Patches and functions in OM have different states. We have already seen two of them (the 'lock' state tutorial 1 and the 'evalonce' state in tutorial 12) . The lambda state is applyied to any OM function or (red) patch. This particular state is used whenever a function calls another one as its argument. These are generally standard Lisp functions such as funcall or mapcar .We will see in this tutorial some cases where lambda functions are used with these.
mapcar, om-random, repeat-n, arithm-ser, dx-<x, flat, om+ and om*
Any function, method or patch in OpenMusic may be put in 'lambda' state. The 'lambda' state means that this elemnet will turn to be an argument to any function that accepts as an argument another function. In order to do so one must:
Description of the first example
The mapcar function takes as a first argument another function and applies it ton its other arguments each of them a list. In the example above mapcar uses as its first argument the lisp function list (A) . ( Notice that we didn't use here an OM function. We have just typed its name inside mapcar's first input (c.f apply) .This is only possible with primitive lisp functionswhich takeusually as many arguments as possible which is the case of list).
In this pacth we will construct a chromatic scale from C3 to G3 and append it to a C3 pedal as shown below.
A: first we will use repeat-n to create a list containing seven times 6000 midics which will return
(6000 6000 6000 6000 6000 6000 6000)
D: The arithm-ser function will construct an arithmetical series starting from 1 till 7 (C)
E: We will multiply this result by 100 using om* in order to to have a list of midicents interval ranging from 100 (half tone) up till 700 (perfect fifth).
F: To the resulting list we will add the starting note 6000 (C) resulting in the chromatic serie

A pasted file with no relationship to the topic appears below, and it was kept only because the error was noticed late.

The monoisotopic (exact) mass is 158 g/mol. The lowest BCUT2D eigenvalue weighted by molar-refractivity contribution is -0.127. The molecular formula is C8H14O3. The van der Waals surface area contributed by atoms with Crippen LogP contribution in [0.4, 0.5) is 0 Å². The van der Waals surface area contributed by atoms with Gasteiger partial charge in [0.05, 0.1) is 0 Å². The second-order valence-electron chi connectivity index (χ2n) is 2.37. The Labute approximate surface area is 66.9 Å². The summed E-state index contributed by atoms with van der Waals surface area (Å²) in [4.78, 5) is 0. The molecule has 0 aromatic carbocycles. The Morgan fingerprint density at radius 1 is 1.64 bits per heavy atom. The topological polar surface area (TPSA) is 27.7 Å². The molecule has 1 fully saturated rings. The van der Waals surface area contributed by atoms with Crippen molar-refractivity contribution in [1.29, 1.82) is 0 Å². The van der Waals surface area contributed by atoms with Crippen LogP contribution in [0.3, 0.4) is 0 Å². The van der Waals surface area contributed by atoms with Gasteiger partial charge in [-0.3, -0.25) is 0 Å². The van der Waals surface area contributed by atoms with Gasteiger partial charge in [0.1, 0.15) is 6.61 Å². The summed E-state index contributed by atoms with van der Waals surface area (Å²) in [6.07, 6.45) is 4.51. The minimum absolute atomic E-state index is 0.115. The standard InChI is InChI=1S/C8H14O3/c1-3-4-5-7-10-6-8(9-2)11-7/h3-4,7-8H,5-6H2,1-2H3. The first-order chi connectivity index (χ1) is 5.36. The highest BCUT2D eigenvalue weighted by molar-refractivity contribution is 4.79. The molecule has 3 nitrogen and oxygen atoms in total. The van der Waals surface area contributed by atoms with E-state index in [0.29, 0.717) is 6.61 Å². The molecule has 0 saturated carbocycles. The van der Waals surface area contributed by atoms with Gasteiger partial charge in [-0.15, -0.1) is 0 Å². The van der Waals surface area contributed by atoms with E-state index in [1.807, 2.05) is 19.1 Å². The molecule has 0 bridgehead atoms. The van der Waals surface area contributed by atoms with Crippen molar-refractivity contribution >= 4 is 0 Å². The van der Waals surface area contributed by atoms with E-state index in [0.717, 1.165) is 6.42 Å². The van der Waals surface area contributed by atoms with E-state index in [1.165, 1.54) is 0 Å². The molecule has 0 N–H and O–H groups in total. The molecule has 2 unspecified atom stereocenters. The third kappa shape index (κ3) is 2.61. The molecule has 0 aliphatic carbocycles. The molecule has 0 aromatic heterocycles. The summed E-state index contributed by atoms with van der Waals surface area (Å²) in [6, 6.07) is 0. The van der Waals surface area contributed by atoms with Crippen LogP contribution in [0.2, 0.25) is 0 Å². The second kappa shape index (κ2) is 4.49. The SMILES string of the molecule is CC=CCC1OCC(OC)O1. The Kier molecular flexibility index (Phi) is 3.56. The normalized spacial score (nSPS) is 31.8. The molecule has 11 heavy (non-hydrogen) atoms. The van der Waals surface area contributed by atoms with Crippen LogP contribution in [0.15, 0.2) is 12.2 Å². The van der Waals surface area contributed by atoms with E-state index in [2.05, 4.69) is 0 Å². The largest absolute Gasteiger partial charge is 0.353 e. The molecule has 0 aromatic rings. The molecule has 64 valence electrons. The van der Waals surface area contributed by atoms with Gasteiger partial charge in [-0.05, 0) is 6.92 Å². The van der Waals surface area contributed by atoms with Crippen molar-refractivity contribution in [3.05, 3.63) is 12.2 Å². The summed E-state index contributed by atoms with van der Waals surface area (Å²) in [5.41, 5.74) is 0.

(6000 6100 6200 6300 6400 6500 6600 6700)
Using list as first argument and the above two lists of midicents as second and third arguments to the mapcar lisp function, we will apply for each element of these list the list function and the result will show in the Listener:
((6000 6100) (6000 6200) (6000 6300) (6000 6400) (6000 6500) (6000 6600) (6000 6700))
Description of the second example
In this second example we will use the output of tutorial 30 patch and modify it. In tutorial 30 we have constructed a linear augmented rhtymic pattern which increases arithmetically in duration (sixteenth note, eigth note, doted eigth, etc...) . This patch will modify this linear process maintaining the increasing general figure and changing it into a non-linear augmentation based on random number generation. Below two BPF representaion of the initial process found in tutorial 30 and one possible transformation with this patch.
A: We will drag tutorial 30 onto a new patch and select the patch and type 'a' in order to transform it into a red patch. This will unlink the patch from the original, and any change made will only affect this pacth only. After opening the red patch we will add an output and we will connect it to the first output of the VOICE factory .
B: In order to access durations from a VOICE object one must use a CHORD-SEQ. Therefore, we will connect the output of the tutorial 30 patch to the first input of a CHORD-SEQ (B)
C: Now we will use a mapcar (C) function in order to add randomly integers (noise) to each duration.
D: Now we will create a red patch (D) and use om-random (E) in order to generate randomly integers rangng from -2 to 3.
F: We will then multiply them by 100 in order to have milliseconds values.
G: After adding an input to our patch which will correspond to our initial durations, we will connect it to om+ (H) in order to distort these values by adding to them the random values coming from the om-random function (E).
I: We will use flat to 'flatten' the list outputed by mapcar which was originally a list of lists transforming it into a simple list. This is only possible when you have a single monophonical line coming from a CHORD-SEQ.
J: dx->x will be used to convert the list of successive durations into a list of onsets (see tutorial 22).
K: After connecting the output of dx->x function, we will also connect the second output of CHORD-SEQ (B) to the second input of the CHORD-SEQ (K) so to have the same list of midics. At last, we will not forget to input 100 as an argument for the last input <legato> of CHORD-SEQ (K).